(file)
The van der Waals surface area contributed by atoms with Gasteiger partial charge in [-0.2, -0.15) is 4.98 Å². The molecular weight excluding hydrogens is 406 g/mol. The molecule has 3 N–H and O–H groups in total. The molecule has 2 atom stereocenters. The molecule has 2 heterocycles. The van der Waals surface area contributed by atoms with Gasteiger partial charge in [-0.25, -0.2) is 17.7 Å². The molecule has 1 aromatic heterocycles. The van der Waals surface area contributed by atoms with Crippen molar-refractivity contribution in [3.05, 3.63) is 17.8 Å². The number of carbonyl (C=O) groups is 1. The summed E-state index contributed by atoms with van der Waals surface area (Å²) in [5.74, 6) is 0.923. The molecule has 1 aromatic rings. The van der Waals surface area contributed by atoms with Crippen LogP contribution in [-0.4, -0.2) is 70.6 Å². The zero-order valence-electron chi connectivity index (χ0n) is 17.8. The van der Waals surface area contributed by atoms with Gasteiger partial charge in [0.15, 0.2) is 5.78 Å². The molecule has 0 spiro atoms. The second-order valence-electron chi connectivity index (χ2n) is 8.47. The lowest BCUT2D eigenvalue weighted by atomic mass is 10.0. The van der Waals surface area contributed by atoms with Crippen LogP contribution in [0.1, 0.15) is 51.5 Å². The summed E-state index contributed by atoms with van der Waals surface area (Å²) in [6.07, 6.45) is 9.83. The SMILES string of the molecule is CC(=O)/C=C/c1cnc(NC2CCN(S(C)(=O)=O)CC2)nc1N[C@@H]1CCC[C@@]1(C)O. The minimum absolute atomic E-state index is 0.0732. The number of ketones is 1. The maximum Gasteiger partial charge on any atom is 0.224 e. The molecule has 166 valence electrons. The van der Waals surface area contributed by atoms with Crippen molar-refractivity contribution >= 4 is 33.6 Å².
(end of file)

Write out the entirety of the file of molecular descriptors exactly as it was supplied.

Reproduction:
The van der Waals surface area contributed by atoms with Gasteiger partial charge in [-0.2, -0.15) is 4.98 Å². The molecular weight excluding hydrogens is 406 g/mol. The molecule has 3 N–H and O–H groups in total. The molecule has 2 atom stereocenters. The molecule has 2 heterocycles. The van der Waals surface area contributed by atoms with Gasteiger partial charge in [-0.25, -0.2) is 17.7 Å². The molecule has 1 aromatic heterocycles. The van der Waals surface area contributed by atoms with Crippen molar-refractivity contribution in [3.05, 3.63) is 17.8 Å². The number of carbonyl (C=O) groups is 1. The summed E-state index contributed by atoms with van der Waals surface area (Å²) in [5.74, 6) is 0.923. The molecule has 1 aromatic rings. The van der Waals surface area contributed by atoms with Crippen LogP contribution in [-0.4, -0.2) is 70.6 Å². The zero-order valence-electron chi connectivity index (χ0n) is 17.8. The van der Waals surface area contributed by atoms with Gasteiger partial charge in [0.15, 0.2) is 5.78 Å². The molecule has 0 spiro atoms. The second-order valence-electron chi connectivity index (χ2n) is 8.47. The lowest BCUT2D eigenvalue weighted by atomic mass is 10.0. The van der Waals surface area contributed by atoms with Crippen LogP contribution in [0.1, 0.15) is 51.5 Å². The summed E-state index contributed by atoms with van der Waals surface area (Å²) in [6.07, 6.45) is 9.83. The SMILES string of the molecule is CC(=O)/C=C/c1cnc(NC2CCN(S(C)(=O)=O)CC2)nc1N[C@@H]1CCC[C@@]1(C)O. The minimum absolute atomic E-state index is 0.0732. The number of ketones is 1. The maximum Gasteiger partial charge on any atom is 0.224 e. The molecule has 166 valence electrons. The van der Waals surface area contributed by atoms with Crippen molar-refractivity contribution >= 4 is 33.6 Å².